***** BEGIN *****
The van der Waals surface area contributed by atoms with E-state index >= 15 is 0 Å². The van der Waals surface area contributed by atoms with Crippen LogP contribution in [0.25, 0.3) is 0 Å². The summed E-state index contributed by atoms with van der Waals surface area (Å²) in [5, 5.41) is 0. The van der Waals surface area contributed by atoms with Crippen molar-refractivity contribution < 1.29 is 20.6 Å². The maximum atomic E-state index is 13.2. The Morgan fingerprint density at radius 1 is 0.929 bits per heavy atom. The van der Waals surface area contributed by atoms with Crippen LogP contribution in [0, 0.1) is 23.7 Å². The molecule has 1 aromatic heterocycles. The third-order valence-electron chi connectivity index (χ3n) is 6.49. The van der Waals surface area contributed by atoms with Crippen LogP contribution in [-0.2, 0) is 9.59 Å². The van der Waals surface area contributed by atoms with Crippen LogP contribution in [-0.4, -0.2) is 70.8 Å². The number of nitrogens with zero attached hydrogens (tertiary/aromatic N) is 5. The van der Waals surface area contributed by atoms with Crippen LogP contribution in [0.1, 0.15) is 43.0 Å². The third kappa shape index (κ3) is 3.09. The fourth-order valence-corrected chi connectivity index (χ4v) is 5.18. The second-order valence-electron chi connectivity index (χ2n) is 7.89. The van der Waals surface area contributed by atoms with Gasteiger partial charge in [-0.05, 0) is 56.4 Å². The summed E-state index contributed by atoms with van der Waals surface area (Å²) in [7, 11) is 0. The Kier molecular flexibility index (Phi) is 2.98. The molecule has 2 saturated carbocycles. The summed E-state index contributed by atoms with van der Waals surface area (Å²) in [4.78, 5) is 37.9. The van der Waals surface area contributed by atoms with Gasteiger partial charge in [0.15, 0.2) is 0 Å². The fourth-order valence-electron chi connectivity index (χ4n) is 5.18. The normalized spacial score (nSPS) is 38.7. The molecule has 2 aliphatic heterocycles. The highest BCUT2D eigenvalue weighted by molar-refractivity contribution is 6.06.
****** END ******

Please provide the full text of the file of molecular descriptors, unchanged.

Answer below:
The van der Waals surface area contributed by atoms with E-state index >= 15 is 0 Å². The van der Waals surface area contributed by atoms with Crippen LogP contribution in [0.25, 0.3) is 0 Å². The summed E-state index contributed by atoms with van der Waals surface area (Å²) in [5, 5.41) is 0. The van der Waals surface area contributed by atoms with Crippen molar-refractivity contribution < 1.29 is 20.6 Å². The maximum atomic E-state index is 13.2. The Morgan fingerprint density at radius 1 is 0.929 bits per heavy atom. The van der Waals surface area contributed by atoms with Crippen LogP contribution in [0, 0.1) is 23.7 Å². The molecule has 1 aromatic heterocycles. The third-order valence-electron chi connectivity index (χ3n) is 6.49. The van der Waals surface area contributed by atoms with Crippen LogP contribution in [-0.2, 0) is 9.59 Å². The van der Waals surface area contributed by atoms with Crippen LogP contribution in [-0.4, -0.2) is 70.8 Å². The number of nitrogens with zero attached hydrogens (tertiary/aromatic N) is 5. The van der Waals surface area contributed by atoms with Crippen LogP contribution in [0.1, 0.15) is 43.0 Å². The third kappa shape index (κ3) is 3.09. The fourth-order valence-corrected chi connectivity index (χ4v) is 5.18. The second-order valence-electron chi connectivity index (χ2n) is 7.89. The van der Waals surface area contributed by atoms with Gasteiger partial charge in [-0.05, 0) is 56.4 Å². The summed E-state index contributed by atoms with van der Waals surface area (Å²) in [7, 11) is 0. The Kier molecular flexibility index (Phi) is 2.98. The molecule has 2 saturated carbocycles. The summed E-state index contributed by atoms with van der Waals surface area (Å²) in [4.78, 5) is 37.9. The van der Waals surface area contributed by atoms with Gasteiger partial charge in [0.15, 0.2) is 0 Å². The fourth-order valence-electron chi connectivity index (χ4n) is 5.18. The normalized spacial score (nSPS) is 38.7. The molecule has 2 aliphatic heterocycles. The highest BCUT2D eigenvalue weighted by molar-refractivity contribution is 6.06.